Likely entry into the EU and a background of macro economic improvement are two big positives for in...
Likely entry into the EU and a background of macro economic improvement are two big positives for investors in Poland.
Industrial production advanced 3.2% year on year last October, according to Pawel Szymanski, analyst at Schroder SalomonSmithBarney (SSSB). He says that although the unemployment rate is still around 17.5%, it appears that consumer confidence has turned the corner.
Furthermore, he says very moderate wage growth of 1.8% year on year in November, combined with a strong zloty, is keeping inflation subdued, which is raising expectations of further rate cuts in the months to come. The Polish monetary policy committee cut all interest rates in November, but Szymanski says that the scope of the reduction was surprisingly small, at a cautious 0.25% while market expectations centred on a 0.5% cut.
He adds: 'Despite positive indicators boding well for a revival, we still see room for further monetary easing. However, it is clear that the easing cycle is close to its end. We see interest rates bottoming out at 5.75%, at the lowest in 2003.'
The fall in interest rates, as well as the bullish sentiment counting on the country's economic stabilisation after entering the EU, should support the Polish equity market in the medium term, says Szymanski.
Neil Gregson, portfolio manager at Credit Suisse Asset Management (CSAM), says Poland is an interesting case as it has been the most disappointing emerging market in terms of performance over the last two years.
Gregson says: 'Poland is the largest and most liquid economy in the region, with the greatest breadth of stocks to invest in from an investor's point of view.'
'Inflation has fallen substantially and interest rates can fall further and therefore there's been an improvement in the economy and an improvement in corporate profits.'
However, Gregson says that in a weak economic environment, the profitability of companies has suffered, so valuations are not looking particularly attractive at present.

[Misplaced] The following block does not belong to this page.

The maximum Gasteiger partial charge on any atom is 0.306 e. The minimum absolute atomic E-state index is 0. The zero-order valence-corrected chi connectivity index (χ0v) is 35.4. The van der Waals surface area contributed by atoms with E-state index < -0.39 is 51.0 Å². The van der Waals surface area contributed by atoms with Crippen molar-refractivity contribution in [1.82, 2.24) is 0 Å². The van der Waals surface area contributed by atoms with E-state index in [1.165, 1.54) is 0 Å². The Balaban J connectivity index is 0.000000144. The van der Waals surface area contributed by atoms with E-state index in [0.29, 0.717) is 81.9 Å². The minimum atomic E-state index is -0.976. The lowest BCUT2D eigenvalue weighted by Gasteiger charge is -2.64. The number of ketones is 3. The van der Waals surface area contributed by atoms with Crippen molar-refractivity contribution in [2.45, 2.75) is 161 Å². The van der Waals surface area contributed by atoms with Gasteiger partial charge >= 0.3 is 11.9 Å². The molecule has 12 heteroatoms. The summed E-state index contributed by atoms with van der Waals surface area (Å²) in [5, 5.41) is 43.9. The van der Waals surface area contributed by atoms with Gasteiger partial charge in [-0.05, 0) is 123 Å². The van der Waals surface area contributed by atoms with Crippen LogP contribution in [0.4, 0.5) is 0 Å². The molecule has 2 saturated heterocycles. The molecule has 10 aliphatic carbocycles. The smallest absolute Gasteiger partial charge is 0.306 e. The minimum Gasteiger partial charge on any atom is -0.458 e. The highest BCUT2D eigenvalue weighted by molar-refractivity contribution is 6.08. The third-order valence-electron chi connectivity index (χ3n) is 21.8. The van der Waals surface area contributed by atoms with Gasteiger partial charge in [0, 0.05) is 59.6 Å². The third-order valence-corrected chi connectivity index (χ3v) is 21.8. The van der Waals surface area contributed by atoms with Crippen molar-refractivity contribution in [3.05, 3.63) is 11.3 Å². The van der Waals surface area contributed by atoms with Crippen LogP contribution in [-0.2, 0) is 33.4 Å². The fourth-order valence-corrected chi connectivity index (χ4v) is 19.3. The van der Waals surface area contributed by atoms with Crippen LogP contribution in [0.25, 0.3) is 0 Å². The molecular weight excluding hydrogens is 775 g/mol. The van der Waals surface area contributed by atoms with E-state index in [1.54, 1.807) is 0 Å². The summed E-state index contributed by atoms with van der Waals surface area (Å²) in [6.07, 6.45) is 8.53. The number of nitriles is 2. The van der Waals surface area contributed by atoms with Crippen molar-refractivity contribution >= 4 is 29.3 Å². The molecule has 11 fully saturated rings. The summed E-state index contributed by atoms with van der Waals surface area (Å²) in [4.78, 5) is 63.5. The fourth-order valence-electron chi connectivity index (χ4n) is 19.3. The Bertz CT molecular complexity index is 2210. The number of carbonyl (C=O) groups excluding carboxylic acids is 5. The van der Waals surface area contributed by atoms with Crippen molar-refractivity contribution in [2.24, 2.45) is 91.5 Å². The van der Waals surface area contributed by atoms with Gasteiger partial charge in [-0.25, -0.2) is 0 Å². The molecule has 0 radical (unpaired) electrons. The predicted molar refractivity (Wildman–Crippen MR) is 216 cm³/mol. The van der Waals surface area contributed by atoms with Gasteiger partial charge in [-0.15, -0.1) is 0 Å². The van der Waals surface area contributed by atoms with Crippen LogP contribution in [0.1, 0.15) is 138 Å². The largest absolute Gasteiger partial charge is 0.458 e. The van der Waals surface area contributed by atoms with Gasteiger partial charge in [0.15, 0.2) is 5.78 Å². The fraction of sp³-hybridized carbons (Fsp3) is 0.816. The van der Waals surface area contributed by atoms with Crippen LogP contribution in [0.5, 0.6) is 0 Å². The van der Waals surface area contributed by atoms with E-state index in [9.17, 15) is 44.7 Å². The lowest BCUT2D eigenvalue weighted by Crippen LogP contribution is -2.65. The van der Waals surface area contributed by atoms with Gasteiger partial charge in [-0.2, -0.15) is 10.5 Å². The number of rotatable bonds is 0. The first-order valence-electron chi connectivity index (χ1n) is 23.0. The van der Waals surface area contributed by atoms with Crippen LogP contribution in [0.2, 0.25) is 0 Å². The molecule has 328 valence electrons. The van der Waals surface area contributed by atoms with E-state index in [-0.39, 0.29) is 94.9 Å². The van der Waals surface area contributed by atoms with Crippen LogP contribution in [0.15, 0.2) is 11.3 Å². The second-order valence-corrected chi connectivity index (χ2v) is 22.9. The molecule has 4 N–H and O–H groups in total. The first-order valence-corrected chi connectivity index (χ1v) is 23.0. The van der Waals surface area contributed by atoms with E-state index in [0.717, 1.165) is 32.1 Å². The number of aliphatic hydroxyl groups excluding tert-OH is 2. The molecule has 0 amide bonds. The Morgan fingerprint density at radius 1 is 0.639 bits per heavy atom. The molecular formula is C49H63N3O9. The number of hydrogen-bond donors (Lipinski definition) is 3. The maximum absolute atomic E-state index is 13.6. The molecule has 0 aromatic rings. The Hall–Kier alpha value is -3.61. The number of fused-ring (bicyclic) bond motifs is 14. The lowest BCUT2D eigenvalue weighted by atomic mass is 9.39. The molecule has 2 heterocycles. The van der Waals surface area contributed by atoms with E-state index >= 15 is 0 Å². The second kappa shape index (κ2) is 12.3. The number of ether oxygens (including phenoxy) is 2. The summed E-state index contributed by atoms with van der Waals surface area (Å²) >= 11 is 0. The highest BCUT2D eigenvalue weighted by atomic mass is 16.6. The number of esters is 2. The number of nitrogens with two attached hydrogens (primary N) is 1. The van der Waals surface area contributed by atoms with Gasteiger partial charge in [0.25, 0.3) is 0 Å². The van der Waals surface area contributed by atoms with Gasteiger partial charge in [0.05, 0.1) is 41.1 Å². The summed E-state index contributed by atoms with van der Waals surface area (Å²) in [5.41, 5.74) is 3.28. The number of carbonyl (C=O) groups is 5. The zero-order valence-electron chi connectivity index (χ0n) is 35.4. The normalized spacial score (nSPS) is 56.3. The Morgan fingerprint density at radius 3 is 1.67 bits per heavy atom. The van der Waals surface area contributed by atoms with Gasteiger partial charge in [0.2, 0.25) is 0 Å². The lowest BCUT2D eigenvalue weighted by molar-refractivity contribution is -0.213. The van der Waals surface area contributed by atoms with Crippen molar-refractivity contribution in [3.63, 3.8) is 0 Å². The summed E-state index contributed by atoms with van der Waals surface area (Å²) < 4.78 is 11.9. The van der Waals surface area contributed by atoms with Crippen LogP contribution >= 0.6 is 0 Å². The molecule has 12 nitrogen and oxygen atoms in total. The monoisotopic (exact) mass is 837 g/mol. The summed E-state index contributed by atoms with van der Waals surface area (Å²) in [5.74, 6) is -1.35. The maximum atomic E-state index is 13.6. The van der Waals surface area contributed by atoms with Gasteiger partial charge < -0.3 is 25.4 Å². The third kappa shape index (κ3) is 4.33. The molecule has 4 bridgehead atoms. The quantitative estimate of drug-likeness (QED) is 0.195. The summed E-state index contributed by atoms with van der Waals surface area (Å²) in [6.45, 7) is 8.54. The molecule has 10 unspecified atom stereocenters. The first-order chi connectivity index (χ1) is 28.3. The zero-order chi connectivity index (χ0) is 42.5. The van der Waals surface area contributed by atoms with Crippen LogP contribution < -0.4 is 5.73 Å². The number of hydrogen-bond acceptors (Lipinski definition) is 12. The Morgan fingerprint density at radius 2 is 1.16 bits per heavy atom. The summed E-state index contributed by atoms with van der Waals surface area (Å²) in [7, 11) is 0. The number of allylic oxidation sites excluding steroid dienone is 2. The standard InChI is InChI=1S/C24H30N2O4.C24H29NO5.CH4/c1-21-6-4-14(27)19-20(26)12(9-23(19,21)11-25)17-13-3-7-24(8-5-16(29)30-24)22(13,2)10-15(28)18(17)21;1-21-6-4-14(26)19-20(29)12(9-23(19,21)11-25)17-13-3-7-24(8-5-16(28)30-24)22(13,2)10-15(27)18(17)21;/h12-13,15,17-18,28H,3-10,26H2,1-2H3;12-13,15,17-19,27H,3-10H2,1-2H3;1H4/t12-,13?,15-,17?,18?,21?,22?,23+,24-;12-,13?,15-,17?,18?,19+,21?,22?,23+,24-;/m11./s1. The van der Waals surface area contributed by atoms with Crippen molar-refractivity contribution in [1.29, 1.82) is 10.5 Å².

Gregson adds: 'Poland is an interesting turnaround story but the valuations of companies are not compelling. However we still think, given the size of the economy and the upcoming convergence, there are opportunities to invest in selective banks, the telecoms sector, selected retailers and better managed Polish companies.'
Szymanski says that SSSB is maintaining its positive view on the market, arguing that it should be driven by the improved macro picture, with better corporate earnings expected to follow.
In addition to this, he says the positive outcome of the Copenhagen summit, which prepared for the enlargement of the EU into central Europe, should reinforce investor confidence and as a result he says SSSB would expect fund flows to increase in 2003.
The only hurdle to Poland's EU accession, says Szymanski, is the national referendum on 8 June this year. However, given the current support of 67% and a likely increase over the next few months, he says the referendum should be a formality.
Polish macro trends to improve.
Scope for further rate cuts.
Fund flows to increase in 2003.
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